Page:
Encourage your child to sort through his/her backpack on a weekly basis and remove materials that don’t need to be there. . . .. Ahem! . . . I said . . . encourage your child to do this . . . 🙂 If they are young – start teaching and training them to do this now! 🙂 As they get older, do not take over the responsibility that is theirs to pull things out, to give you papers to sign, etc. My older kids will occasionally try to pull the “but mom . . . you didn’t sign my permission slip and it was due today!” My reply – “Hmmm . . . did you give it to me?” (or you can have a specific box or place they can put it for you to go through each night). Teach them how to do this. It’s good for them! 🙂 Which leads me into my favorite tip . . .
9. Give your child the opportunity to learn to be organized!
I cannot emphasize and encourage moms enough in letting their kids learn how to do things and to make wise choices (and to come up with their own ideas and ways to do things). But in order for them to do that – they have to be given some control (and responsibility)! . . . (uh-oh . . . what did you just say Lori?!) . . . 🙂 Yes I said it! Can you do that? 🙂
It can be scary and hard, as we not only want them to succeed, but we also don’t want to be seen as a “slacker parent” who isn’t involved. But I have to tell you – I had to bite my tongue and not laugh out loud when I saw some of the 3rd grade poster-board projects at my son’s (gifted) school last year. Yes – I know these kids are gifted . . . but not that gifted! I don’t think I could even make some of the fancy, laminated, graph-filled, computer-generated posters that they made! There’s helping . . . and then there’s doing.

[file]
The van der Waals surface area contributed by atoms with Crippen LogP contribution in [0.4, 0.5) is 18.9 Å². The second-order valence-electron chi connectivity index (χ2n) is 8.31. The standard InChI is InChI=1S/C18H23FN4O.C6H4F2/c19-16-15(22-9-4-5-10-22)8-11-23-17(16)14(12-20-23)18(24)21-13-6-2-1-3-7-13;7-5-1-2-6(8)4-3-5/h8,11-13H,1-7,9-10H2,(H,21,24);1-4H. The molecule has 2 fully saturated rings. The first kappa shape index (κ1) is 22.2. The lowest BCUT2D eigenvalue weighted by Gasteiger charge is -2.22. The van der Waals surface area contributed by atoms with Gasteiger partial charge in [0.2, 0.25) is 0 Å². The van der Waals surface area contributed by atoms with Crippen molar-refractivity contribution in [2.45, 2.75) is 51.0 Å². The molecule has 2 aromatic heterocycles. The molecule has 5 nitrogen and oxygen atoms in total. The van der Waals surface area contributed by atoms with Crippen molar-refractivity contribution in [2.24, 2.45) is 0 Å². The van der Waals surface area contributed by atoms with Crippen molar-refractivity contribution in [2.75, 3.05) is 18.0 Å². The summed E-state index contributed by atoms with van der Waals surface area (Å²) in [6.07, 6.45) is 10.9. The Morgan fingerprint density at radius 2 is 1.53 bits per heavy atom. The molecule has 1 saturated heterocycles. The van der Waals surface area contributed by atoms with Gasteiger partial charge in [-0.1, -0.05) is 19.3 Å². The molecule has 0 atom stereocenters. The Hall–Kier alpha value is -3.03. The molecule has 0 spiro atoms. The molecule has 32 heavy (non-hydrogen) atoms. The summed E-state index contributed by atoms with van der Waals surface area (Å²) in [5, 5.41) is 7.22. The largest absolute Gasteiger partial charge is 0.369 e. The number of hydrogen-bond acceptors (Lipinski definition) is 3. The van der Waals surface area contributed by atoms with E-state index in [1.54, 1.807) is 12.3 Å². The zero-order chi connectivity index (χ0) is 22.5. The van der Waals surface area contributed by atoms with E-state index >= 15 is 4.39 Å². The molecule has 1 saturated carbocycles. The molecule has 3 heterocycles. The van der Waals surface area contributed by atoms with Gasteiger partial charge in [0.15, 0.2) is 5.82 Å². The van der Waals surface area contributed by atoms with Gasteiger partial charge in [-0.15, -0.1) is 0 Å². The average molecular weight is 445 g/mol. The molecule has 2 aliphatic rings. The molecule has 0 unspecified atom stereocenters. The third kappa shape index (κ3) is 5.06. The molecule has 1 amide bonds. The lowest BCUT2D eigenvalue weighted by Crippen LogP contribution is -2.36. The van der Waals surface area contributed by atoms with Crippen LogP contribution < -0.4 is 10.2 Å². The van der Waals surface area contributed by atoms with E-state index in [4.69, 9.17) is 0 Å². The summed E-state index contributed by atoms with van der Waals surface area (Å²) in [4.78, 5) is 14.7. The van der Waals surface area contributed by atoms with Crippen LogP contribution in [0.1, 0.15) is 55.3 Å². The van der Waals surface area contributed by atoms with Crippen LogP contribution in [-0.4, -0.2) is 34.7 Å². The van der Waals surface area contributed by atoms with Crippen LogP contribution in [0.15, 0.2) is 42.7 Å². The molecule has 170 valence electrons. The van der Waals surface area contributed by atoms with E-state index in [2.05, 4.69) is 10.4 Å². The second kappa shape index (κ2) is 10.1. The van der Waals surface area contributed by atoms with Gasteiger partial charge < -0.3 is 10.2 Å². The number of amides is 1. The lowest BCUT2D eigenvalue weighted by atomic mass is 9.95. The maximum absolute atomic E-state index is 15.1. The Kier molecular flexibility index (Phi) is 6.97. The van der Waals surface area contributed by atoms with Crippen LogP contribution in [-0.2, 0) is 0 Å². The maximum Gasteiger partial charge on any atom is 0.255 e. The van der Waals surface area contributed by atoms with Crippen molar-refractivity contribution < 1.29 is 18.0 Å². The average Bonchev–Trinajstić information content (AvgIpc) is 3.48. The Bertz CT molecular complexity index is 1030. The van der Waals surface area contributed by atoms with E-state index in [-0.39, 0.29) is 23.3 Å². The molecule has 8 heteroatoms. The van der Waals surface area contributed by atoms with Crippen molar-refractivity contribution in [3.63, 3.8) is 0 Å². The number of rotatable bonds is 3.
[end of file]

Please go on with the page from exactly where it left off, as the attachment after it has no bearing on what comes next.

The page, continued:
Give your child space to learn – in school, with projects, and with organization. Ask questions more often than telling the answers, and let them make some choices (guided by you still). i.e. – instead of “Did you pack your lunch? Set out your clothes? . . .” etc. You can ask – “Are you ready for school? What do you still need to do to get ready? . . . . Then what? . . . Ok. Great!” You can even then say – “Do you need help, or can you do it yourself? . . . Well, let me know if you need help. I’m right here.” And then let them do it! If they get distracted – instead of saying “Hey – please finish packing your lunch [backpack, putting out clothes, etc]” try “How’s it going? Almost done? Will you be done in 5 minutes, or do you need a couple minutes longer?” . . . . Get the idea?! 🙂
Ask questions, give simple choices, and let them learn to make wise choices! (I will blog more about this topic in the future – as I’ve seen huge improvements in my kids in taking responsibility in different areas. We’ve still got a ways to go . . . .but we’re getting there!) They may not like having to take responsibility, but they will enjoy having the ability to make their own choices (again – guided by you!). 🙂 They will be “pros” at making wise choices by the time they leave for college (let’s hope and pray they do!). 🙂
10. Last, but not least . . . Get a good night’s sleep!
This goes for ALL of you . . . parents and kids! Have a consistent schedule and routine for bedtime – yes – for ALL of you. (Don’t do what I am doing right now . . . trying to get caught up at midnight when the alarm will go off way too soon! You know the saying – “If mama ain’t happy . .. ain’t nobody happy.” Well . . . if I wake up cranky . . . guess what? It really doesn’t start the day off right for all of us!)
So – get the kids to bed early, address all their issues before they go to bed (ie – snack, drink, potty, story, etc), remember to give them choices (“Do you want to brush your teeth first, or read your book?”), and once they are down . . . have a plan/schedule for you to unwind, slow down and get to bed at a decent hour. Everyone is different – so I can’t tell you what your evening should look like . . . but find what works for you.
Your best prep for any day starts the day before! Instead of looking at your day as starting in the morning – look at it as starting the evening before. A little pre-planning and reviewing the next day’s agenda, to-do’s, writing down all the thoughts that would spin wildly in circles in your mind all night, sending a few quick emails to tie up loose ends, etc – and then getting enough zzzz’s, will increase your chances of starting your day off right!
And being rested will help you to think more clearly – thus be able to stay more organized and find creative solutions for the disorganized areas of your life still! 🙂